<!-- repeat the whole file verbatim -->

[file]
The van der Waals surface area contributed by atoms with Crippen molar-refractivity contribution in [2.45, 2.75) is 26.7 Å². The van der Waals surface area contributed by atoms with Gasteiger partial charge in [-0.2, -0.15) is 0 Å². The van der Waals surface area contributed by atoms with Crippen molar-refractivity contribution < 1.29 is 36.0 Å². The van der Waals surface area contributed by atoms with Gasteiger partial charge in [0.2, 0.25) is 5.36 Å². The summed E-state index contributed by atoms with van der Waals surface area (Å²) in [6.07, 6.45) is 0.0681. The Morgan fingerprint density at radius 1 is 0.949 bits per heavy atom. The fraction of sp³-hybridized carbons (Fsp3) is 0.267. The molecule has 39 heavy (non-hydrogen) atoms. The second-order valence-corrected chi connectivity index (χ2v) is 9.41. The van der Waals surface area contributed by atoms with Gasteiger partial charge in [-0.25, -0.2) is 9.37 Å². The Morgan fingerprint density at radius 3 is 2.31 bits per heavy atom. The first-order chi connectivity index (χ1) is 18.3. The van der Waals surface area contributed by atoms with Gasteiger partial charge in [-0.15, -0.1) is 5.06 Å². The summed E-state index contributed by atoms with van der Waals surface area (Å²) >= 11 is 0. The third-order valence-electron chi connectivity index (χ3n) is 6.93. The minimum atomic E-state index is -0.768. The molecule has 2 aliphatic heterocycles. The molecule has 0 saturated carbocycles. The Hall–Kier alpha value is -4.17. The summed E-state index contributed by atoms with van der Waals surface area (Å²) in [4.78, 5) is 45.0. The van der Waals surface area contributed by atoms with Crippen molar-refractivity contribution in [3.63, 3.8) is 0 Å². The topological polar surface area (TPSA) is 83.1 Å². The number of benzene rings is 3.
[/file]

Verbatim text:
The van der Waals surface area contributed by atoms with Crippen molar-refractivity contribution in [2.45, 2.75) is 26.7 Å². The van der Waals surface area contributed by atoms with Gasteiger partial charge in [-0.2, -0.15) is 0 Å². The van der Waals surface area contributed by atoms with Crippen molar-refractivity contribution < 1.29 is 36.0 Å². The van der Waals surface area contributed by atoms with Gasteiger partial charge in [0.2, 0.25) is 5.36 Å². The summed E-state index contributed by atoms with van der Waals surface area (Å²) in [6.07, 6.45) is 0.0681. The Morgan fingerprint density at radius 1 is 0.949 bits per heavy atom. The fraction of sp³-hybridized carbons (Fsp3) is 0.267. The molecule has 39 heavy (non-hydrogen) atoms. The second-order valence-corrected chi connectivity index (χ2v) is 9.41. The van der Waals surface area contributed by atoms with Gasteiger partial charge in [-0.25, -0.2) is 9.37 Å². The Morgan fingerprint density at radius 3 is 2.31 bits per heavy atom. The first-order chi connectivity index (χ1) is 18.3. The van der Waals surface area contributed by atoms with Gasteiger partial charge in [-0.15, -0.1) is 5.06 Å². The summed E-state index contributed by atoms with van der Waals surface area (Å²) >= 11 is 0. The third-order valence-electron chi connectivity index (χ3n) is 6.93. The minimum atomic E-state index is -0.768. The molecule has 2 aliphatic heterocycles. The molecule has 0 saturated carbocycles. The Hall–Kier alpha value is -4.17. The summed E-state index contributed by atoms with van der Waals surface area (Å²) in [4.78, 5) is 45.0. The van der Waals surface area contributed by atoms with Crippen molar-refractivity contribution in [3.63, 3.8) is 0 Å². The topological polar surface area (TPSA) is 83.1 Å². The number of benzene rings is 3.